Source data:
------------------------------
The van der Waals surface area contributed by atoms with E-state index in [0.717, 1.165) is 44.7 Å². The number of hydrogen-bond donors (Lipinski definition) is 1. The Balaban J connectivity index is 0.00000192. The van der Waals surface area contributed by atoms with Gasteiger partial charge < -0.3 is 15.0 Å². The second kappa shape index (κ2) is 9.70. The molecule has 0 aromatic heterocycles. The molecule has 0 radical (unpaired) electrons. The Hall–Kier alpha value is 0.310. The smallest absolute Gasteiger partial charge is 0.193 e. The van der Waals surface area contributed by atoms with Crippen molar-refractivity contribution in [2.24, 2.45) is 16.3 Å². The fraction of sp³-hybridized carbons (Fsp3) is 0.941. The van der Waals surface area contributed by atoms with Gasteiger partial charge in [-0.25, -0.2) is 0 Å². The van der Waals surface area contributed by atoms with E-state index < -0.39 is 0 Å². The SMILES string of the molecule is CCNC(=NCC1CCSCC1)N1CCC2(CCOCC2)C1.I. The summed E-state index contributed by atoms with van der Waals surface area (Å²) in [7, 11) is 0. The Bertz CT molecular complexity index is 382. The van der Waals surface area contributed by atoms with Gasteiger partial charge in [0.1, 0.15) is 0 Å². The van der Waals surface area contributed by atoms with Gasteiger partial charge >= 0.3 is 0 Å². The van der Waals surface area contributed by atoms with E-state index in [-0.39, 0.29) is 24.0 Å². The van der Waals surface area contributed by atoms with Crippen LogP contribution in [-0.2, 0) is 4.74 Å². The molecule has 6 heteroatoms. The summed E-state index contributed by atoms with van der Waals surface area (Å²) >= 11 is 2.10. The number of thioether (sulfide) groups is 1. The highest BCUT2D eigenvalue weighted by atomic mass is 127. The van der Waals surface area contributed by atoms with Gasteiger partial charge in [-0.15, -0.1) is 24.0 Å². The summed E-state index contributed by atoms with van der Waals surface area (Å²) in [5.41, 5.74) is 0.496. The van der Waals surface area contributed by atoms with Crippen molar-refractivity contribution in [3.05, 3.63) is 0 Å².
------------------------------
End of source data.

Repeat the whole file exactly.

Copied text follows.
The van der Waals surface area contributed by atoms with E-state index in [0.717, 1.165) is 44.7 Å². The number of hydrogen-bond donors (Lipinski definition) is 1. The Balaban J connectivity index is 0.00000192. The van der Waals surface area contributed by atoms with Gasteiger partial charge < -0.3 is 15.0 Å². The second kappa shape index (κ2) is 9.70. The molecule has 0 aromatic heterocycles. The molecule has 0 radical (unpaired) electrons. The Hall–Kier alpha value is 0.310. The smallest absolute Gasteiger partial charge is 0.193 e. The van der Waals surface area contributed by atoms with Crippen molar-refractivity contribution in [2.24, 2.45) is 16.3 Å². The fraction of sp³-hybridized carbons (Fsp3) is 0.941. The van der Waals surface area contributed by atoms with Gasteiger partial charge in [-0.25, -0.2) is 0 Å². The van der Waals surface area contributed by atoms with E-state index < -0.39 is 0 Å². The SMILES string of the molecule is CCNC(=NCC1CCSCC1)N1CCC2(CCOCC2)C1.I. The summed E-state index contributed by atoms with van der Waals surface area (Å²) in [7, 11) is 0. The Bertz CT molecular complexity index is 382. The van der Waals surface area contributed by atoms with Gasteiger partial charge in [0.1, 0.15) is 0 Å². The van der Waals surface area contributed by atoms with Gasteiger partial charge >= 0.3 is 0 Å². The van der Waals surface area contributed by atoms with E-state index in [-0.39, 0.29) is 24.0 Å². The van der Waals surface area contributed by atoms with Crippen LogP contribution in [-0.2, 0) is 4.74 Å². The molecule has 6 heteroatoms. The summed E-state index contributed by atoms with van der Waals surface area (Å²) >= 11 is 2.10. The number of thioether (sulfide) groups is 1. The highest BCUT2D eigenvalue weighted by atomic mass is 127. The van der Waals surface area contributed by atoms with Gasteiger partial charge in [-0.15, -0.1) is 24.0 Å². The summed E-state index contributed by atoms with van der Waals surface area (Å²) in [5.41, 5.74) is 0.496. The van der Waals surface area contributed by atoms with Crippen molar-refractivity contribution in [3.05, 3.63) is 0 Å².